Group homomorphism

dJesse

I'm looking for a formula isomorphism from the set of integers under multiplication mod 13 to the set of integers under addition mod 12. I know the other way around it's easily expressed as a power of class 2. But this way I have no idea if its expressible as a formula.

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HallsofIvy

Homework Helper
That should be straightforward. Have you written down the operation tables for the two sets?

dJesse

I have now, but actually now i'm even doubting the isomorphism at itself. The only thing i can think of is something with a logarithm, base 2 cause that converts a 2 into 1 and a product into a sum. But i cant verify it cause it doesnt invert the mapping of the power of class 2.

HallsofIvy

Homework Helper
Why "isomorphism"? Your original question was only about a "homomorphism".

dJesse

Okay i'm sorry, the title is wrong, i'm looking for a isomorphism. (In the end i'm looking for a homomorphism from the integers under multiplication mod13 to the complex numbers length 1.)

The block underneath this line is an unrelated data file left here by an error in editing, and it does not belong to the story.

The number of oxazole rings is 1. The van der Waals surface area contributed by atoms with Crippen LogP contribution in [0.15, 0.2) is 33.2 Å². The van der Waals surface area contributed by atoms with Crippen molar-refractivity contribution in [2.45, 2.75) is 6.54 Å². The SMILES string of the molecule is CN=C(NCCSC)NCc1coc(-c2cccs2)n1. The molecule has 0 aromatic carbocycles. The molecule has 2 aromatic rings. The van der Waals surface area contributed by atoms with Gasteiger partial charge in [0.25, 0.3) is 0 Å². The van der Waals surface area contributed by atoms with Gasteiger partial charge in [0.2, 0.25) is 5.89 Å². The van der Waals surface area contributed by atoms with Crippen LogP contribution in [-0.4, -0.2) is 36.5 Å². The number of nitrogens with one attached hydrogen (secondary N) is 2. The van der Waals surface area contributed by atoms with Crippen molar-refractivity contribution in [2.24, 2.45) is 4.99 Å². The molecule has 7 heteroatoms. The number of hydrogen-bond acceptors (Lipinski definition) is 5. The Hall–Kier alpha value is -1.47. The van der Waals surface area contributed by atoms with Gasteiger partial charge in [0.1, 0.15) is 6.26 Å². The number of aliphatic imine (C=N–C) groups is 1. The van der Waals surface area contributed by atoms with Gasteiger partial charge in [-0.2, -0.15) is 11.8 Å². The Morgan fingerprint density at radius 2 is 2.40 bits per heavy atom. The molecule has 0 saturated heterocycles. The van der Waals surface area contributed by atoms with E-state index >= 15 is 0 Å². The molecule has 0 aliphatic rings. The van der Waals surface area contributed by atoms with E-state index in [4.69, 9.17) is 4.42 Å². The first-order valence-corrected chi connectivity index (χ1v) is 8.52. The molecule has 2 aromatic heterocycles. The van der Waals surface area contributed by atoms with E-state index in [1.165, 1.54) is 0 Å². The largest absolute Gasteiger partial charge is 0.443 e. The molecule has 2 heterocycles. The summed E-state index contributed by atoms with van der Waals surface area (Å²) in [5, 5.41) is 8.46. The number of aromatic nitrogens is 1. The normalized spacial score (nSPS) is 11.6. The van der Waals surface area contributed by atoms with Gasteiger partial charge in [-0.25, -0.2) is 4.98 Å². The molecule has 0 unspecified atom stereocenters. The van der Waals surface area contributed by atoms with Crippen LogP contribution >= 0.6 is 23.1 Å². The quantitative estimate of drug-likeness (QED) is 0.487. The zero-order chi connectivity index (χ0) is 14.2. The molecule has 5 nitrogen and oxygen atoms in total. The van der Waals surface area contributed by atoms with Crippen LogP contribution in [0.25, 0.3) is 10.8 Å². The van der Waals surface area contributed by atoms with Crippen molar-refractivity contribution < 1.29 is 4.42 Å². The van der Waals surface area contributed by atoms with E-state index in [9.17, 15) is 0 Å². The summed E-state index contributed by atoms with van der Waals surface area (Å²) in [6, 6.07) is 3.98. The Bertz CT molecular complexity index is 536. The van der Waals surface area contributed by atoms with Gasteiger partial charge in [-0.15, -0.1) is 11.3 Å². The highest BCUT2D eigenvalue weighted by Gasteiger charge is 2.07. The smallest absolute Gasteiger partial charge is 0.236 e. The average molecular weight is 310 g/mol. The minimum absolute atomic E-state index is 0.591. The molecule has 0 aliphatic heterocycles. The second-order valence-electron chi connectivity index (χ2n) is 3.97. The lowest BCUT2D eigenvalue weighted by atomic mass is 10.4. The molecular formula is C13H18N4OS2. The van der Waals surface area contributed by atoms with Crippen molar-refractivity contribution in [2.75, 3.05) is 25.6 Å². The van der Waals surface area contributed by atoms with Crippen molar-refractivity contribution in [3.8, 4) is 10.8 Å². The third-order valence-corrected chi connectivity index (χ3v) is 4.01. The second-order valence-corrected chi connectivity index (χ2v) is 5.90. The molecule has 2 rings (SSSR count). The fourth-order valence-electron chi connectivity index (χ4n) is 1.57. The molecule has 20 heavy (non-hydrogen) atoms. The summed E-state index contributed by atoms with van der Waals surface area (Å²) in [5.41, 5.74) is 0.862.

HallsofIvy

Homework Helper
Well, that looks straight forward. When I write down the two operation tables I see several things: first the identity of {Z13,*} is 1 while the identity of {Z12, +} is 0. Any isomorphism must map 1 into 0. I notice that 12*12= 1 mod 13 and that 6+ 6= 0 mod 12. That is, that 12 and 6 have the property that they are there own inverses in the respective groups. Since they are the only values that have that property, 12 must map into 6: f(12)= 6 for an isomorphism from {Z13,*} to {Z12, +}. I then notice that 5*5= 12 mod 13 and that 3+ 3= 6 mod 12. Again, that tells me that f(5)= 3. Unfortunately, there is no n such that n*n= 5 mod 13 but I do see that 12*5= 8 mod 13 and 6+ 3= 9 mod 12. We must have f(8)= 12. Continuing in that way you should be able to identify f(n) for all n in Z13.

dJesse

Hey thanks for the stated reasoning. Now, I'm asking if it is also correct to just take the inverse of all the couples I get from the relation k->2^k, but then I get a different mapping from yours: f={(1,0),(2,1),(3,4),(4,2),(5,9),(6,5),(7,11),(8,3),(9,8),(10,10),(11,7),(12,6)}

dJesse

okay i found out it is not okay, but can you explain me why not? i thought the decomposition theorem for group homomorphisms sais it should be correct?

ps: i assume you meant f(8)=9

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